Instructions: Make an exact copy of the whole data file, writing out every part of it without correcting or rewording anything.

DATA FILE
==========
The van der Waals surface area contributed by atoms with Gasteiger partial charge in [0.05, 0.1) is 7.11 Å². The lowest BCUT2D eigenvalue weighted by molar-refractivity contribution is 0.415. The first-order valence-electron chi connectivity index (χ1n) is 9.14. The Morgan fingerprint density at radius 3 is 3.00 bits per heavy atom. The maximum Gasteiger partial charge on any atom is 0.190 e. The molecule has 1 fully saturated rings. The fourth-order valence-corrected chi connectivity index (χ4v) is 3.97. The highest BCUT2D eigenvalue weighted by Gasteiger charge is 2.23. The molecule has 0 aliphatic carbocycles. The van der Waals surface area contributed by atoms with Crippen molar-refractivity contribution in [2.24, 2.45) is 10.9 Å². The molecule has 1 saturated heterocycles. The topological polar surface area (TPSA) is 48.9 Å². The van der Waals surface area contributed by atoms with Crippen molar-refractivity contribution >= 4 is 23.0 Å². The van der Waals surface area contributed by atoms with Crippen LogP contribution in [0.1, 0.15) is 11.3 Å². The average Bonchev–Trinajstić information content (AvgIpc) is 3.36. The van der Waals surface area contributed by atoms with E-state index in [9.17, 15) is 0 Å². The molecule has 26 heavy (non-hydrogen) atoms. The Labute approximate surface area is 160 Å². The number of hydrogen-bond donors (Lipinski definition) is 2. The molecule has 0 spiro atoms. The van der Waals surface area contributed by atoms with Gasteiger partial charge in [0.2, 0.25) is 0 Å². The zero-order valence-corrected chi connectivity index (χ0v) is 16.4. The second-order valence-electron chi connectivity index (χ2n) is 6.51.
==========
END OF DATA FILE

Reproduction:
The van der Waals surface area contributed by atoms with Gasteiger partial charge in [0.05, 0.1) is 7.11 Å². The lowest BCUT2D eigenvalue weighted by molar-refractivity contribution is 0.415. The first-order valence-electron chi connectivity index (χ1n) is 9.14. The Morgan fingerprint density at radius 3 is 3.00 bits per heavy atom. The maximum Gasteiger partial charge on any atom is 0.190 e. The molecule has 1 fully saturated rings. The fourth-order valence-corrected chi connectivity index (χ4v) is 3.97. The highest BCUT2D eigenvalue weighted by Gasteiger charge is 2.23. The molecule has 0 aliphatic carbocycles. The van der Waals surface area contributed by atoms with Crippen molar-refractivity contribution in [2.24, 2.45) is 10.9 Å². The molecule has 1 saturated heterocycles. The topological polar surface area (TPSA) is 48.9 Å². The van der Waals surface area contributed by atoms with Crippen molar-refractivity contribution >= 4 is 23.0 Å². The van der Waals surface area contributed by atoms with Crippen LogP contribution in [0.1, 0.15) is 11.3 Å². The average Bonchev–Trinajstić information content (AvgIpc) is 3.36. The van der Waals surface area contributed by atoms with E-state index in [9.17, 15) is 0 Å². The molecule has 26 heavy (non-hydrogen) atoms. The Labute approximate surface area is 160 Å². The number of hydrogen-bond donors (Lipinski definition) is 2. The molecule has 0 spiro atoms. The van der Waals surface area contributed by atoms with Gasteiger partial charge in [0.2, 0.25) is 0 Å². The zero-order valence-corrected chi connectivity index (χ0v) is 16.4. The second-order valence-electron chi connectivity index (χ2n) is 6.51.